That is, until it was almost time to eat, during which we suddenly realised there were no utensils or cutleries.
We ended up having to head out mid-cooking to get our own paper plates and some cutleries, which soured the experience a little.
Another guest (long-stay, it seemed) who cooked alongside us had readily brought along his own.
After checking in with Cindy on whether cutleries and utensils generally aren’t provided at Komune, she told us that our experience was unusual and apologised for the inconvenience.
Whatever the case, it’s best to check in with the staff before you start cooking. After our homecooked meal and some cleaning up, we headed over to the Game Base.
Inside, there’s a ping pong table, a pool table, a foosball table, claw machines, and a row of arcade machines. There was also an air hockey table, but it was sadly out of service.
For those like me who aren’t very good at these games, there’s a reading nook towards the back of the room with some interesting titles available.
More recreational activities can be found on the 29th floor where the infinity pool and 24/7 gymnasium reside, encircled by views of the surrounding city.
Although the pool is described as a rooftop pool, there’s actually a higher level you can access via a stairwell called the Lookout Point.
Due to the railings and walls though, not much can be seen from the Lookout Point. The view from the pool is definitely much nicer, so save yourself a trip up the two flights of stairs.
Finding food inside and around the hotel
Komune comes with one food option within the building, Komune Cafe. Featuring a biophilic design, the cafe is green and cosy, much like the rest of the building.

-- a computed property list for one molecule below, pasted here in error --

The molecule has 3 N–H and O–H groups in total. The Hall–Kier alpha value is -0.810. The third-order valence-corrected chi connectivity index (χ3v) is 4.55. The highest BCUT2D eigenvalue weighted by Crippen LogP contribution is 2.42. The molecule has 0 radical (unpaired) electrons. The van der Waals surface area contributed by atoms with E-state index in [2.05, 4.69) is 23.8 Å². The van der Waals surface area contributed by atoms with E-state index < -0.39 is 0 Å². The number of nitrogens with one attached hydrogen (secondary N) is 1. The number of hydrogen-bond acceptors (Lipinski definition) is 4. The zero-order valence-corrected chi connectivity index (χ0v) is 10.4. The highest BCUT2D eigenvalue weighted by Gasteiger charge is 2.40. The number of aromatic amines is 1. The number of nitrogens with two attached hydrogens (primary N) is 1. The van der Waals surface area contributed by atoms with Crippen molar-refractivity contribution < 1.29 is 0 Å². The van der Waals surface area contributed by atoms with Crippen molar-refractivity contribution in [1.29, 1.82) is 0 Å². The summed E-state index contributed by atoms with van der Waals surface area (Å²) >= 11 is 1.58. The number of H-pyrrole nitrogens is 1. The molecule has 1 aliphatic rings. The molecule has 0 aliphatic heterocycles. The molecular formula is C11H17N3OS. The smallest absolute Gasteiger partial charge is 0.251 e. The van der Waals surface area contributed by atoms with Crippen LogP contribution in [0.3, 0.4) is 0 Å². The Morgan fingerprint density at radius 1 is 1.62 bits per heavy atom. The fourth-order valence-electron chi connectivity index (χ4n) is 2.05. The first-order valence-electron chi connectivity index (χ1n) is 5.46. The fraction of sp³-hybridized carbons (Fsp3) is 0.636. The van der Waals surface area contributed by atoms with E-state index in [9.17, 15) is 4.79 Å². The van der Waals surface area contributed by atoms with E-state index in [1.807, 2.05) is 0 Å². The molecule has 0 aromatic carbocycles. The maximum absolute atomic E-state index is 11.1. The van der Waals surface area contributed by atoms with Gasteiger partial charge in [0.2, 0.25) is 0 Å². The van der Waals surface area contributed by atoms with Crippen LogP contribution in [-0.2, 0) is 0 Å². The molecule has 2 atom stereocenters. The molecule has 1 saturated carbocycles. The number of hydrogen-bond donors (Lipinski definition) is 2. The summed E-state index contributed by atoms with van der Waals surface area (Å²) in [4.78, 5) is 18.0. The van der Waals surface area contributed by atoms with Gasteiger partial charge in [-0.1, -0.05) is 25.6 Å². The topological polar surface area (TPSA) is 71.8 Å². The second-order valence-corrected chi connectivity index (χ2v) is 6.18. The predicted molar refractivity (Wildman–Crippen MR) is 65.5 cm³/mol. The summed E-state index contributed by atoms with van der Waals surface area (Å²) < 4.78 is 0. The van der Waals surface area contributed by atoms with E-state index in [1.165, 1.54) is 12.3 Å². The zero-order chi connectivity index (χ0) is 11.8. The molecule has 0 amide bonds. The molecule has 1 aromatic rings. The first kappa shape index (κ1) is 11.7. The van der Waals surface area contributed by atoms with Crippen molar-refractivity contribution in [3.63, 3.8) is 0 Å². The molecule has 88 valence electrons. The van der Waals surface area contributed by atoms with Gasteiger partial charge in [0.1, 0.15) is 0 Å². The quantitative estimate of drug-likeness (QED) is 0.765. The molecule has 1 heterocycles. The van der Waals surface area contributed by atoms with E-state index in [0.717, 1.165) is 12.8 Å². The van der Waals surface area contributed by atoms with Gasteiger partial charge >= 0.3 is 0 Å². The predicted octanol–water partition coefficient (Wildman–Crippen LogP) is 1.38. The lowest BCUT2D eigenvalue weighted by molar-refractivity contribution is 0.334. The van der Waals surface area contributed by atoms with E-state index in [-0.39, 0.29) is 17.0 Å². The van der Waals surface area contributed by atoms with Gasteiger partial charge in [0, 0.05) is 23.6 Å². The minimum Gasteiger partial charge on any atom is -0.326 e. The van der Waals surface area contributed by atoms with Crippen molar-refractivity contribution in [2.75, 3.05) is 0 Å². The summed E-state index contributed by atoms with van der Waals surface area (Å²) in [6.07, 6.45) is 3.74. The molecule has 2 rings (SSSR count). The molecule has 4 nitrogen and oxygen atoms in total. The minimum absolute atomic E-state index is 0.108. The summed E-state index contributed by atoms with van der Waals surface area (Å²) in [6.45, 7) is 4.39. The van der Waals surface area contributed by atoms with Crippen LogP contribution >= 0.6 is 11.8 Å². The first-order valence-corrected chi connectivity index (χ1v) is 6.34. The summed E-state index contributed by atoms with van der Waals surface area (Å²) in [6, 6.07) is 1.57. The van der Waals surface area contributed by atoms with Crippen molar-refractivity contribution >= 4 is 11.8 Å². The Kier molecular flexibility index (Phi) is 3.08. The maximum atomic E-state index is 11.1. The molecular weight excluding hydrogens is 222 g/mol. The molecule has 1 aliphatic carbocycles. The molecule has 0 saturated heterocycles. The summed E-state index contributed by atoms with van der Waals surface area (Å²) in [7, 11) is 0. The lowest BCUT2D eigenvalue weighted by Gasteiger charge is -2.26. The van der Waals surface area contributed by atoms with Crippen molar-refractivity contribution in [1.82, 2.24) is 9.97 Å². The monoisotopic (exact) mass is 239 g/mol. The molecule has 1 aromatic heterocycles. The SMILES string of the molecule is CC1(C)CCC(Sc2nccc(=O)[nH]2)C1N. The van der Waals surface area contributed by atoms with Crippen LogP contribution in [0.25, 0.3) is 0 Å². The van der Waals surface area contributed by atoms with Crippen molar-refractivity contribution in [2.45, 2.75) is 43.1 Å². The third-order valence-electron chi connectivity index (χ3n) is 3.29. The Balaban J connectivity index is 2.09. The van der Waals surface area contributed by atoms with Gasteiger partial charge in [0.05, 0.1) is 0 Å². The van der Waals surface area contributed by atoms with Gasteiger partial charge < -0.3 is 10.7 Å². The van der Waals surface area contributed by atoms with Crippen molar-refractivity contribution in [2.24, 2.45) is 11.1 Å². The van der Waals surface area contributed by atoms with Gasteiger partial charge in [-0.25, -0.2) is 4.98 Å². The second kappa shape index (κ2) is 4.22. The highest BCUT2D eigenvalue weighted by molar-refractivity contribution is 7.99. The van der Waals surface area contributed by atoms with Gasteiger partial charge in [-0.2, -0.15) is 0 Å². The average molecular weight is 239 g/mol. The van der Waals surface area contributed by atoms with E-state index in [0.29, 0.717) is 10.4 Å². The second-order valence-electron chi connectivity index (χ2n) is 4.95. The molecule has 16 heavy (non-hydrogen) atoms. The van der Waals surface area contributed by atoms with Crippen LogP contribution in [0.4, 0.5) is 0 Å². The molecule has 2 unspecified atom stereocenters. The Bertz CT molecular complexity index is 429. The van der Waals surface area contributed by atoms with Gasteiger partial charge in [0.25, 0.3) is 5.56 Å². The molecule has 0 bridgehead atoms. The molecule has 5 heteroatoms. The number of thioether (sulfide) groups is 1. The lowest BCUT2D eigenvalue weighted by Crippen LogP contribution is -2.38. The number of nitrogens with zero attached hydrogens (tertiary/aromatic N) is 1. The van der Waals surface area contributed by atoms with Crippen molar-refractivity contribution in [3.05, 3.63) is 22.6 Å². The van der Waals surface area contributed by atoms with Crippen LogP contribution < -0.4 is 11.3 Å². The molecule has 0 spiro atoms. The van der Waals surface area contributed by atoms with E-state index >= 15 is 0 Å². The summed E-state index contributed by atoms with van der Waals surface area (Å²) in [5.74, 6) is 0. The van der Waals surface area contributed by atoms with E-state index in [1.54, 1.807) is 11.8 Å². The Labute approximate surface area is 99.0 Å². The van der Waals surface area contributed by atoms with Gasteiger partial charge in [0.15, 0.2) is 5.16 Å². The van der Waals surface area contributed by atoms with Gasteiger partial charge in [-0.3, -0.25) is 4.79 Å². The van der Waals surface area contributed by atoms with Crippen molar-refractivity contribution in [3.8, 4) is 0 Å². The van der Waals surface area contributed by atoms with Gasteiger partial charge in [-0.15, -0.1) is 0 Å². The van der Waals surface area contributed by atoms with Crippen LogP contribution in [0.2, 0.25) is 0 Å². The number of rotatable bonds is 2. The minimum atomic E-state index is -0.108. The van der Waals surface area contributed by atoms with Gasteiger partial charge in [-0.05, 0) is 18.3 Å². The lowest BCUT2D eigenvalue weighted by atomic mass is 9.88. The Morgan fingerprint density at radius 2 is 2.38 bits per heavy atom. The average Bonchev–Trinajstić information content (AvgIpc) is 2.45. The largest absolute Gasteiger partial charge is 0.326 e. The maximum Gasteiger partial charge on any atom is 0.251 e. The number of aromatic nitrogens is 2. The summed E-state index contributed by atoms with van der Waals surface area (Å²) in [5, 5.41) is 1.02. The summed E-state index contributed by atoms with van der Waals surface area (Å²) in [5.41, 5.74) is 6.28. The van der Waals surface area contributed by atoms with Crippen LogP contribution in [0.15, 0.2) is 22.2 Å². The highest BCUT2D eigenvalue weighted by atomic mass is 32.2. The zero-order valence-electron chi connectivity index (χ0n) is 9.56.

On our first day, we opted to try Komune Cafe’s RM15+ lunch meal. It’s somewhat buffet-style, but you can’t go back for seconds, so choose wisely. The drinks are bottomless.
With a small mix of heavier Western and Malaysian dishes, they were satisfying for a quick and convenient meal so we could get back to work. We revisited the cafe the next morning for our complimentary breakfast too.
Since the cafe doesn’t open for dinner, we visited a nearby food court on our first evening. Housed in the neighbouring building of South Link Lifestyle Apartments, the food court is just a short walk away and includes rather robust choices.
From wan tan mee to Japanese bentos, there’s a lot to choose from here, but unfortunately, it’s not halal, so Muslim friends might want to go for something else.
If you’re up for a walk, there are plenty of malls within a 15-minute radius with more F&B options such as The Sphere, KL Gateway, and Nexus Bangsar South.
Checking out was simple and stress-free—you can drop the cards off with the reception or just use the kiosks again.
Komune Living doesn’t provide any validations for its basement parking, but at RM5 for every 24 hours, it was a reasonable ticket, especially for the area.
From our experience, we’d say that there could be improvements made to the rooms in order to provide a more comfortable “home” experience, such as readily providing dishwashing soap and sponges, handwash by the kitchen sink, plus cutleries and utensils.
However, Komune Living certainly satisfies as an office and playground, providing lots of opportunities to get work done productively and several fun activities to wind down with.
|What workcation crowd is Komune Living fit for?||Pro tip|
|Small to medium-sized teams||Use the coworking space’s conference rooms or private offices to get team-based work done|
|Digital nomads||Make sure to enquire about the promotional rates at the coworking space available|
|Expats/long-term business travellers/students||Make full use of all the facilities and amenities such as the laundromat, community kitchen, and inclusive breakfast|
|Families||The Game Base and infinity pool make for entertaining spots for kids. You can even let them try out the self-service kiosks|